GATES — Statues of Christ’s suffering carried in Way of the Cross processions that cover miles through a city, a recreation of the city of Jerusalem and re-enactments of the crucifixion of Jesus are some of the Lenten traditions that continue through the present day in Latin American countries.
Discussion of those traditions and customs were part of a luncheon series offered by the diocese’s Cultural Diversity Office at the Pastoral Center. The series will continue April 22 with a presentation led by Deacon Patrick Graybill about how to communicate with the deaf.
The discussion of the Latin American traditions, most of which occur during Holy Week and the Triduum, began with a clip from documentary, "Semana Santa in Seville" (Holy Week in Seville), detailing the foundation of some of those customs: a long-standing procession in Seville, Spain, carrying life-sized statues of Jesus and Mary.
"We’re not used to seeing real-life images of Jesus’ suffering here," said Lynette Saenz, director of cultural diversity for the diocese’s Office of Parish and Clergy Services. "But across Latin America, those are a normal part of life."
As Spain brought their traditions to the New World, so do immigrants who move to the United States, noted Elizabeth Johnston, the intercultural program specialist for the Cultural Diversity Office.
St. Frances Xavier Cabrini Parish leads two processions in the city on Good Friday, said copastor Father Bob Werth, with parishioners dressed as Jesus, Mary and the women, and the Roman guards.
"There’s no reason why any of the parishes can’t get back to these traditions," he said. "Like Jesus said, ‘Let the people free.’ … People are longing for this."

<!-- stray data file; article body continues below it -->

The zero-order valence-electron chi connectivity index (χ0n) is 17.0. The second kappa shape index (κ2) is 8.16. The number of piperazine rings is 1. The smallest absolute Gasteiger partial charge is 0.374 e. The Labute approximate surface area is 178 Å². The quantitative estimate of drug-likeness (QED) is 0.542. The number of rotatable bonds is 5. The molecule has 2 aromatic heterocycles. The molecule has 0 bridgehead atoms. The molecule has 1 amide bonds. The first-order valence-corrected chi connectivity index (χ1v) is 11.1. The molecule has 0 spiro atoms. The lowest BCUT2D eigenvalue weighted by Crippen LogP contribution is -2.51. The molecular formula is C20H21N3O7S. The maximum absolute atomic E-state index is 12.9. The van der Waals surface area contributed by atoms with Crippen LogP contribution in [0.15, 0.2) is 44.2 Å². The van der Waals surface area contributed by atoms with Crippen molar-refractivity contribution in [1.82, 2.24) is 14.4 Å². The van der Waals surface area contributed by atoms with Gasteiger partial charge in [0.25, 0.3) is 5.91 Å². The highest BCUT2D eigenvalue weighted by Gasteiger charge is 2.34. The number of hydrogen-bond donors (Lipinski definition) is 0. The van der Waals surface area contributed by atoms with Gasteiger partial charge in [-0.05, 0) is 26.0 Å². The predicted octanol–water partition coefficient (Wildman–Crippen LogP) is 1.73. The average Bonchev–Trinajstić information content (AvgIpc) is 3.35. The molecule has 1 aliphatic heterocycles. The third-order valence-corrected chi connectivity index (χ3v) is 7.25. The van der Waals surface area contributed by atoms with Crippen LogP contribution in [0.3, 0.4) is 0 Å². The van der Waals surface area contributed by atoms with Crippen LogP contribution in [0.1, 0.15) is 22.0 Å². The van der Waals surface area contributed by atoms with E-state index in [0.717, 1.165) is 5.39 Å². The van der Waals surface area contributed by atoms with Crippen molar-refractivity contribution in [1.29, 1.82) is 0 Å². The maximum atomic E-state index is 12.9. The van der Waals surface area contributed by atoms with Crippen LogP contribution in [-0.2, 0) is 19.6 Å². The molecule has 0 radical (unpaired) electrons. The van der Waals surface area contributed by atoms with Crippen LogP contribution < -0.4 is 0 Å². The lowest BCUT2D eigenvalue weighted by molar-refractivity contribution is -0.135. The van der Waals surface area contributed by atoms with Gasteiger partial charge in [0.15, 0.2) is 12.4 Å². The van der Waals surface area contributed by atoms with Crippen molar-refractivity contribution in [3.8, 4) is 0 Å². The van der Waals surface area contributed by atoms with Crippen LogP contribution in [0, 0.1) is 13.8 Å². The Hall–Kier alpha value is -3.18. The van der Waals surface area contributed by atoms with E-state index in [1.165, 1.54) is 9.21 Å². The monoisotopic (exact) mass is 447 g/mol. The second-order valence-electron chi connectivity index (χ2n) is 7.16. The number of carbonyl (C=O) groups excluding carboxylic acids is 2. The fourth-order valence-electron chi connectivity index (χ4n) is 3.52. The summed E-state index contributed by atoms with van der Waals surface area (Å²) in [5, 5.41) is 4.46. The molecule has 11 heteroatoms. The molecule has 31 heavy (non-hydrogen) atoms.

During the presentation, Saenz also showed images of traditions that continue to draw thousands of participants in such countries as Brazil, Mexico, Peru, El Salvador, Guatemala, Bolivia and Venezuela.
In Brazil, there is a place called New Jerusalem that encompasses 24 square meters that is home to a large-scale re-enactment of the events of Holy Week with thousands of participants, she said. The country has the largest Catholic population in the world, Saenz added.
In Iztapalapa, Mexico, 2.3 million pilgrims participate in the Way of the Cross, she said. Father Jesús Flores, director of migrant ministry, said the tradition is very emotional as a volunteer will be crucified "in a very real way."
"People come from all over Mexico City," he said. "It is an impressive event."
Jorge Salgado, a migrant minister, said Catholics in his native Peru create a carpet of flowers on Easter Sunday and bring thousands of lights. A procession on the holy day begins at 5 a.m.
"Most of these traditions and processions are organized by the people," said Father Flores. "They are a real way a community can practice their faith."
EDITOR’S NOTE: To watch the documentary of the Way of the Cross in Sevilla, Spain, visit https://youtu.be/aybBxUnG-l0.